Cowboys Stadium is finally ready for the Super Bowl, thanks to a massive data centre and infrastructure upgrades. Here’s how Big D plans to take on the big game.
After several years in the making, the Dallas Cowboys’ $US1.1 billion football stadium is finally ready for its worldwide close-up Sunday night, when the Green Bay Packers take on the Pittsburgh Steelers in Super Bowl XLV.
Pete Walsh, the Dallas Cowboys' head of technology, gave Wired.com a sneak peek at the preparations and effort going into Sunday's game, which will cater to more than 100,000 fans inside the stadium as well as hundreds of millions watching on TV around the world. To that end, Cowboys Stadium (which opened less than two years ago) has fashioned a 465sqm data centre, built with the help of HP and the team's IT staff.
"When we started this process back in 2004, we were able to meet with different vendors and see their road maps for where technology was going to be in five or more years," Walsh told Wired.com, "so we were able to take advantage of where technology was going to be, rather than where it was."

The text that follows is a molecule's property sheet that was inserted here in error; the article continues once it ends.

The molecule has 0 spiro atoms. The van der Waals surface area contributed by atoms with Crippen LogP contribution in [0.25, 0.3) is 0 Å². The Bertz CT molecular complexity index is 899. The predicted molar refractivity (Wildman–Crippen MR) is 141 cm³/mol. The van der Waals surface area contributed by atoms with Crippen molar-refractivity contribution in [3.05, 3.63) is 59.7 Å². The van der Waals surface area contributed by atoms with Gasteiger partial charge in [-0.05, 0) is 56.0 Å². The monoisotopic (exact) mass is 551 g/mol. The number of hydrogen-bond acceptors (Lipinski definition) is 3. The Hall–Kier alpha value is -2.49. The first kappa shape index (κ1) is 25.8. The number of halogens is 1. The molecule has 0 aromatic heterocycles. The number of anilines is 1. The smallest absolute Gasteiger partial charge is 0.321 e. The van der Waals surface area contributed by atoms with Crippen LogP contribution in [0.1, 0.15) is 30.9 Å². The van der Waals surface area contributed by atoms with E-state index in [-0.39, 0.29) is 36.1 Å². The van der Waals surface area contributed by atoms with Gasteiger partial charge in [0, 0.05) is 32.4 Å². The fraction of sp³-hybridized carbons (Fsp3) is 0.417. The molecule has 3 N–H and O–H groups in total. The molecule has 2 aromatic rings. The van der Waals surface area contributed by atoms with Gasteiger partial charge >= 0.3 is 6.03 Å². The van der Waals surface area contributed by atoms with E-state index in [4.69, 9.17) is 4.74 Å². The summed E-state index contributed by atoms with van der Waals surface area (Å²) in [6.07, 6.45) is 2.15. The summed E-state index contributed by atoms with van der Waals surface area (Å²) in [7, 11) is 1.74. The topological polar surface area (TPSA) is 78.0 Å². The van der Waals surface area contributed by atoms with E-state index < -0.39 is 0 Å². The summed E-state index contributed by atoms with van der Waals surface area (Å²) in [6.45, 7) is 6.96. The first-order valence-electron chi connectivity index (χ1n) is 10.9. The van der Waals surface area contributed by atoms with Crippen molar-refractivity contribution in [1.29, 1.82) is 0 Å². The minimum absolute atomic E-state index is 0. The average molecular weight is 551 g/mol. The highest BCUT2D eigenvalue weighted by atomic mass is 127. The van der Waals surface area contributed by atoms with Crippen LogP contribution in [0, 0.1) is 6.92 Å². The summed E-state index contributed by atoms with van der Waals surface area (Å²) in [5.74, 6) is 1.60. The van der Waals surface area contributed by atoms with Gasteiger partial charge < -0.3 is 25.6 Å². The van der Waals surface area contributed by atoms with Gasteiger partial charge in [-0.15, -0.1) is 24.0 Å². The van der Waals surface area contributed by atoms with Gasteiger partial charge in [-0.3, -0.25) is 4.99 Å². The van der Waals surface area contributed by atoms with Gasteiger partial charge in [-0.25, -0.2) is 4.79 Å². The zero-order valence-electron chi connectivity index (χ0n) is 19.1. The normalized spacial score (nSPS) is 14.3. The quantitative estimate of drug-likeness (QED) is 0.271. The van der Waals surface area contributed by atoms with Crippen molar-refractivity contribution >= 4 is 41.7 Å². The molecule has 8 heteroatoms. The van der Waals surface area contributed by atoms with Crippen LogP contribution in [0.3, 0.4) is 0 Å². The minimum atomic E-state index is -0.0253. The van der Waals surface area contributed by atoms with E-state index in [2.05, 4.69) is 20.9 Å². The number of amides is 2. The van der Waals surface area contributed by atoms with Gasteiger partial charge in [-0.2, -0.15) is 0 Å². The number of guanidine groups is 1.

One of the largest pieces to fall into place was enhancing the stadium's cell signals. Every major US carrier, including AT&T, Sprint, Verizon, T-Mobile and Metro PCS, is providing extra signal power so there's no downtime for fans. Everyone in attendance will also have free Wi-Fi.
"Essentially, every event we've had here the last two years has been a dress rehearsal for the next event," Walsh said. In addition to hosting Cowboys games, the stadium has been witness to large-scale concerts, college football bowl games and the 2010 NBA All-Star Game, which drew more than 108,713 fans. Officials expect Sunday's Super Bowl to be the third-largest game in the stadium's brief history, behind that All-Star Game and the inaugural Cowboys game from Opening Day 2009 - which drew 105,121.
And, of course, this being the first Super Bowl since the introduction of the iPad, fans can not only bring along their favourite Apple-made tablet - the NFL assured Wired.com there will be no restrictions on bringing the device into the stadium - but they can also use the NFL's official Super Bowl app, which features virtual 3-D navigation of Cowboys Stadium, as well as a facilities guide that may prove useful for those not wanting to waste a nanosecond searching out the nearest beer stand.
Photo: bignestegg/Flickr, CC